In about a few weeks, the Boston Bruins will have to make another tough decision, especially on the back end.
To be fair, they probably expected this course of action after Mason Lohrei’s promotion. The talented rookie blue-liner provided timely offensive production through his first three games, adding an assist in his NHL debut against the Maple Leafs last Thursday and capped Boston’s recent two-game road trip with his first career goal Monday night in Dallas.
Lohrei arrived for his first career NHL action to fill in for a short defensive core. Charlie McAvoy began serving his four-match suspension, while Derek Forbort and Matt Grzelcyk missed time due to injury.
As much as Lohrei showed off his puck-moving instincts and offensive chops, the 20-year-old blue-liner suffered some defensive setbacks. He committed a pair of penalties in Boston’s 5–4 loss to the Red Wings. He also saw his ice time decrease after developing the turnover bug during the Bruins’ 3-2 win over the Stars, including a cough-up near Boston’s offensive end that ultimately led to Wyatt Johnston’s second-period marker.
Perhaps Lohrei was trying to overcompensate with three reliable blueliners in the lineup. But Jim Montgomery didn’t want to use Lohrei’s benching in Dallas as punishment. Instead, Boston’s second-year bench boss wanted his new defenseman to listen and learn.
“What we wanted him to learn is that it’s 2-0. We are in control of the game and we did very well in the first four or five minutes of the (second),” Montgomery explained. “It’s about learning to master the game. You’re on the road, playing against a good team, and you can’t capitalize on those opportunities at the offensive blue line. It is not necessary. We can wear them down at the back of the net and get them out to 60 yards.”
Even after his productive performance in training camp, the Bruins brought Lohrei into action a little earlier than expected. But they don’t want the former Ohio State Buckeye to deviate from his strengths as a playmaker while learning as he goes.
And he’ll gain more insider knowledge in the coming days as McAvoy’s suspension nears its end and Forbort is set to return.
“When you have space, you make plays. We don’t want to take away from his God-given ability to make plays because he has that God-given ability,” Montgomery added about Lohrei.
“I think that’s just part of the learning curve. We don’t want to take away a young man’s ability to make plays.”
The Bruins drafted Lohrei primarily because of his playmaking ability. He will continue to refine his strengths while working on his defensive development, hoping to grow into a reliable two-way defender.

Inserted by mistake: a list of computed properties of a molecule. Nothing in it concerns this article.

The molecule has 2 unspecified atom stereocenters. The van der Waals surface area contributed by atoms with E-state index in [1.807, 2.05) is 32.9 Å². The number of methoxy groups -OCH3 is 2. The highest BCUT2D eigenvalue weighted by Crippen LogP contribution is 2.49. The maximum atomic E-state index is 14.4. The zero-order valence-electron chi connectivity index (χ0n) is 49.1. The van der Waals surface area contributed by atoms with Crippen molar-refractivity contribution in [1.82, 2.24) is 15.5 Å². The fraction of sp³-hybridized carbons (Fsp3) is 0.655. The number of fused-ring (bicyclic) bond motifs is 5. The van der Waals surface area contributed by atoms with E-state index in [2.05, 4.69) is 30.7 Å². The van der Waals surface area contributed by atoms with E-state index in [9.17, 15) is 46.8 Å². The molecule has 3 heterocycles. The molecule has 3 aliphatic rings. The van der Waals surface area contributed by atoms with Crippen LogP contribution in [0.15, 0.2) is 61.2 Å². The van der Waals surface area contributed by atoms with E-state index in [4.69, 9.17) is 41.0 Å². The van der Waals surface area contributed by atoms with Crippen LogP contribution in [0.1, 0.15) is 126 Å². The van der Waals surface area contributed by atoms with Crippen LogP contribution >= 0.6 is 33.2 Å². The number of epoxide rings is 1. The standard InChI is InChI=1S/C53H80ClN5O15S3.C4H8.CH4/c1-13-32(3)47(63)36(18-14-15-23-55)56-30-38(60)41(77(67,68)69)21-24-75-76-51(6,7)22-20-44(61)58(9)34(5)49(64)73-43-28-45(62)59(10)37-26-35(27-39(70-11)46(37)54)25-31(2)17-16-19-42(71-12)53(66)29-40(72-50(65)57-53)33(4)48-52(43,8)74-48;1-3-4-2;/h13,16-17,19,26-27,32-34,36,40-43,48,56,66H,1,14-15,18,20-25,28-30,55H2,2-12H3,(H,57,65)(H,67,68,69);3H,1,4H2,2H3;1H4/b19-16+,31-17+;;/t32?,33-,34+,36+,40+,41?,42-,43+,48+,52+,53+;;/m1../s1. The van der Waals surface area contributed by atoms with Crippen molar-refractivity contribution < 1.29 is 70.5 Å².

Whether Lohrei will continue to develop with the big club or at Providence will be a hotly debated topic once the Bruins activate Grzelcyk from long-term injured reserve.
On the one hand, the Bruins could benefit from Lohrei getting an extended run next to Brandon Carlo on Boston’s second pair. The two developed quite good chemistry with each other during training camp and the final three games.
In the past, Carlo’s stay-at-home prowess has complemented the more offensive blueliners he’s teamed with, including Grzelcyk and Torey Krug. But Lohrei’s 6-foot-4 frame and puck-moving attributes give the Bruins a different dynamic on their second pair.
Montgomery and the coaching staff may want to see Lohrei with McAvoy when the latter returns to Boston’s lineup Saturday night in Montreal. The Lohrei-McAvoy combination would provide more balance at Boston’s back end, bringing Hampus Lindholm back to the second duo with the defensively reliable Carlo.
Lohrei’s status in Boston will become more complicated — perhaps around Thanksgiving — upon Grzelcyk’s return. First, Grzelcyk’s reliability in 5v5 situations makes him a keeper in Boston’s top two pairings. The Bruins were outscored 3-2 during Lohrei’s 49:10 time on ice in full-strength scenarios, with Boston’s opponents holding significant leads in shot attempts (59-40) and shots on goal (32-22).
Of course, Lohrei will get more chances to improve his 5v5 stats. Still, finding a fit for Lohrei won’t be easy once the Bruins have their full complement of left-shot defensemen (Grzelcyk, Lindholm and Forbort).
Grzelcyk and McAvoy formed one of the best 5v5 combinations in the league for the majority of the last three seasons.
Lindholm’s troubles from last year’s first round against Florida continued into October. But the Swede has started to return to his pre-foot injury form as of late, logging heavy and reliable minutes in shutdown and special teams situations this past week. Lindholm will likely return to a second pairing role with Carlo.
While he doesn’t have the same offensive upside as Lohrei, Forbort’s impressive work on the penalty kill makes him a keeper on Boston’s third pair. Without Forbort, Boston’s leader in average short-ice time (4:19 per game), the Bruins allowed a pair of power play games against Detroit.
The numbers game could send Lohrei back to Providence. Still, he can continue to develop into a top-pairing role, seeing more minutes on special teams and tight end situations.
Conversely, the Bruins could use Lohrei’s offensive instincts in Boston. He is an asset in the transition game, providing timely exits from the defensive end to create odd-man rushes and extended shifts in the offensive zone. Given the dip in scoring in the first year of the post-Patrice Bergeron and David Krejci era, the Bruins may want Lohrei to stay in Boston to continue his two-way development.
Either way, Lohrei is in a win/win situation. And even with a few hiccups during his first call-up, he is getting closer to a full-time job at the big club.
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